Full coverage refers to a car insurance policy that includes liability coverage and collision and comprehensive coverage. As mentioned, liability coverage pays for the damages caused to another person’s vehicle or property and any injuries incurred. Collision insurance covers the policyholder’s vehicle, regardless of who is at fault. If you have a full-coverage policy, your collision insurance will pay for repairs to your car if you collided with another object or vehicle. Most insurance companies don’t offer collision coverage separately and instead will bundle it with comprehensive coverage.

Comprehensive insurance covers your vehicle if damage occurs that isn’t caused by a collision. Examples include natural disasters, vandalism, falling objects, animals, weather conditions, and theft. This type of coverage only applies to the covered vehicles on the policy and wouldn’t cover any damages caused to other vehicles or property.

Benefits and Drawbacks of Liability Insurance

The main benefit of choosing only a liability policy is a lower cost. By securing liability coverage, you can meet your state’s requirement for auto insurance while sticking to a strict budget. The premiums for full coverage are certainly higher than what applies to a liability policy.

However, the drawback of this type of coverage is that you may not have as much financial protection as you need. An accident can cause significant and costly damage to one or more vehicles, as well as injuries that require expensive medical treatment. If you’re at fault, the other parties involved in the accident could come after your financial assets after your insurance policy has paid the maximum benefit. Protecting yourself financially might come at a higher premium cost.

Since liability coverage only covers other vehicles, you could also be responsible for paying for repairs to your vehicle after a crash. If you don’t have the money to pay for the repairs, you might be stuck without a car until you can get it fixed.

Benefits and Drawbacks of Full Coverage Insurance

One of the benefits of full coverage is protection for yourself and your vehicle. If you get in a crash, your liability coverage will pay for the other person’s car and injuries, while your collision coverage would pay for your car and injuries. You don’t have to worry about coming up with thousands of dollars to pay for repairs.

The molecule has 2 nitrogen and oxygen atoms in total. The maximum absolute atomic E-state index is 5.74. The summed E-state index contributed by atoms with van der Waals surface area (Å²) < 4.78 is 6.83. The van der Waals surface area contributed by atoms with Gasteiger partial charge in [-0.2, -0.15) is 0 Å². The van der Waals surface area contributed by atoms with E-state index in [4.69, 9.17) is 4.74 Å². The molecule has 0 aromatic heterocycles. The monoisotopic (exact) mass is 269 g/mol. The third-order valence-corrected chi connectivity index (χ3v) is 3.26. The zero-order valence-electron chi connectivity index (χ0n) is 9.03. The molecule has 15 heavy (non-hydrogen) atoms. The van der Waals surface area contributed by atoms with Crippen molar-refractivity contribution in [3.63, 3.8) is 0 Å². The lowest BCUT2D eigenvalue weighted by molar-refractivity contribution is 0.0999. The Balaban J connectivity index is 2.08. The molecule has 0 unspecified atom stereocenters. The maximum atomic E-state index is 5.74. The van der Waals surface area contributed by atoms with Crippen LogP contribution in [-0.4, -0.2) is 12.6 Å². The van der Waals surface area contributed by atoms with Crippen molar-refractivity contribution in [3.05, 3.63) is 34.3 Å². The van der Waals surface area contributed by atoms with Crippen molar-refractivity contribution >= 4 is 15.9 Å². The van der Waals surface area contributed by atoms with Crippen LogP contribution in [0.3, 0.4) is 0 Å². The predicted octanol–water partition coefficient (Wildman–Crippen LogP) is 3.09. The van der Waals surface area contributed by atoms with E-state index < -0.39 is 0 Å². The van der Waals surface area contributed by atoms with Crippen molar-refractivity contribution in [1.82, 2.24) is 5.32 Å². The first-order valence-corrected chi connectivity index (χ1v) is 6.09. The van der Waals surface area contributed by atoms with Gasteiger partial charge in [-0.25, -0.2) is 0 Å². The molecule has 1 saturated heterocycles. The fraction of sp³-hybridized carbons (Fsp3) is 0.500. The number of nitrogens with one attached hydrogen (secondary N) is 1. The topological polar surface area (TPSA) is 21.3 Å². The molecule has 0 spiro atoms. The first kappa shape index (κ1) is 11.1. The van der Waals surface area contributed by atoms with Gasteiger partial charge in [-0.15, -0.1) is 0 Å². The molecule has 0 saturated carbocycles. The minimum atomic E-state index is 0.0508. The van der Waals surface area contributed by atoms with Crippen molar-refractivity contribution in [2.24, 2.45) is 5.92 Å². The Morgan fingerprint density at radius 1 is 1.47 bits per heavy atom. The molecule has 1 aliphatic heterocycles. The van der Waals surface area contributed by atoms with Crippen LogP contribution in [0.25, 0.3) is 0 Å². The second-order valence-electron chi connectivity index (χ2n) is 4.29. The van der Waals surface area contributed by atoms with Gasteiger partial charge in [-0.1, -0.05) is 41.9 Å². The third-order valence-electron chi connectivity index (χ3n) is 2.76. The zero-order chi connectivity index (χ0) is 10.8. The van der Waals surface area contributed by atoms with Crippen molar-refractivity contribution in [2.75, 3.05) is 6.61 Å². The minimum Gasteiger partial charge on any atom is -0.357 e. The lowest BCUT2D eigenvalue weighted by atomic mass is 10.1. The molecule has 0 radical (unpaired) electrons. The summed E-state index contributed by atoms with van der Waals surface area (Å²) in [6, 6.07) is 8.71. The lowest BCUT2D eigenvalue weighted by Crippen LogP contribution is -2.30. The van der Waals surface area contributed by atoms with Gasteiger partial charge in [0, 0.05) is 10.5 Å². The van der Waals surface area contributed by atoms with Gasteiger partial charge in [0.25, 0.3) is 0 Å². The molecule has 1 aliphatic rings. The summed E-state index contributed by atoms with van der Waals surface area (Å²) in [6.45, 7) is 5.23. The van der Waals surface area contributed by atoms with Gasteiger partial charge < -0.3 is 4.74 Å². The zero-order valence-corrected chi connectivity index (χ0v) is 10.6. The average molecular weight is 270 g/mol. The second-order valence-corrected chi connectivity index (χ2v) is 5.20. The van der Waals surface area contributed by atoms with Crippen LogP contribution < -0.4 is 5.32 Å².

Even the safest and most cautious drivers can benefit from full coverage insurance because issues can happen that have nothing to do with driving habits. A major storm could flood your vehicle, or a branch could fall on the hood, rendering it unable to be driven. With comprehensive insurance on your full-coverage policy, these issues would likely be covered, so you wouldn’t have to worry about coming up with the money to repair or replace a damaged car.

As you determine which type of insurance coverage to include on your policy, think about all of the potential situations in which you could find yourself. Planning ahead can help you reduce your financial risk and protect yourself against costly damage.

FIXD Research Team

At FIXD, our mission is to make car ownership as simple, easy, and affordable as possible. Our research team utilizes the latest automotive data and insights to create tools and resources that help drivers get peace of mind and save money over the life of their car.

We’re here to help you simplify car care and save, so this post may contain affiliate links to help you do just that. If you click on a link and take action, we may earn a commission. However, the analysis and opinions expressed are our own.


About the Author

FIXD Research Team

FIXD Research Team

At FIXD, our mission is to make car ownership as simple, easy, and affordable as possible. Our research team utilizes the latest automotive data and insights to create tools and resources that help drivers get peace of mind and save money over the life of their car.